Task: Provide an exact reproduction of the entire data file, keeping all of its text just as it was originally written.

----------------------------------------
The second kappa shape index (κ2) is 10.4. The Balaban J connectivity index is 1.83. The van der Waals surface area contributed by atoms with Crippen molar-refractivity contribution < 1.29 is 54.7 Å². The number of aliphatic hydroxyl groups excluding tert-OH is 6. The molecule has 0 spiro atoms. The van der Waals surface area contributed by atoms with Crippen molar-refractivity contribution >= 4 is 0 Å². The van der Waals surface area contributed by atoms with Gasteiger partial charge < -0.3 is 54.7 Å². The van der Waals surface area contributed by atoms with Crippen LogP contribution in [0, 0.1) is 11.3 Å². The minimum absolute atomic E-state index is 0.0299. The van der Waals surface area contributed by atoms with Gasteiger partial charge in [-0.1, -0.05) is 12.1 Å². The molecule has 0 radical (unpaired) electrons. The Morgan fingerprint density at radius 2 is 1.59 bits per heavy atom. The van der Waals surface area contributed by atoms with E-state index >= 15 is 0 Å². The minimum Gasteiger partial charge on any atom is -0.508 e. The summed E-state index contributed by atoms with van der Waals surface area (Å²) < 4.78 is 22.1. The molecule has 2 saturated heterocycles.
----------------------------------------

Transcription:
The second kappa shape index (κ2) is 10.4. The Balaban J connectivity index is 1.83. The van der Waals surface area contributed by atoms with Crippen molar-refractivity contribution < 1.29 is 54.7 Å². The number of aliphatic hydroxyl groups excluding tert-OH is 6. The molecule has 0 spiro atoms. The van der Waals surface area contributed by atoms with Crippen molar-refractivity contribution >= 4 is 0 Å². The van der Waals surface area contributed by atoms with Gasteiger partial charge < -0.3 is 54.7 Å². The van der Waals surface area contributed by atoms with Crippen LogP contribution in [0, 0.1) is 11.3 Å². The minimum absolute atomic E-state index is 0.0299. The van der Waals surface area contributed by atoms with Gasteiger partial charge in [-0.1, -0.05) is 12.1 Å². The molecule has 0 radical (unpaired) electrons. The Morgan fingerprint density at radius 2 is 1.59 bits per heavy atom. The van der Waals surface area contributed by atoms with E-state index >= 15 is 0 Å². The minimum Gasteiger partial charge on any atom is -0.508 e. The summed E-state index contributed by atoms with van der Waals surface area (Å²) < 4.78 is 22.1. The molecule has 2 saturated heterocycles.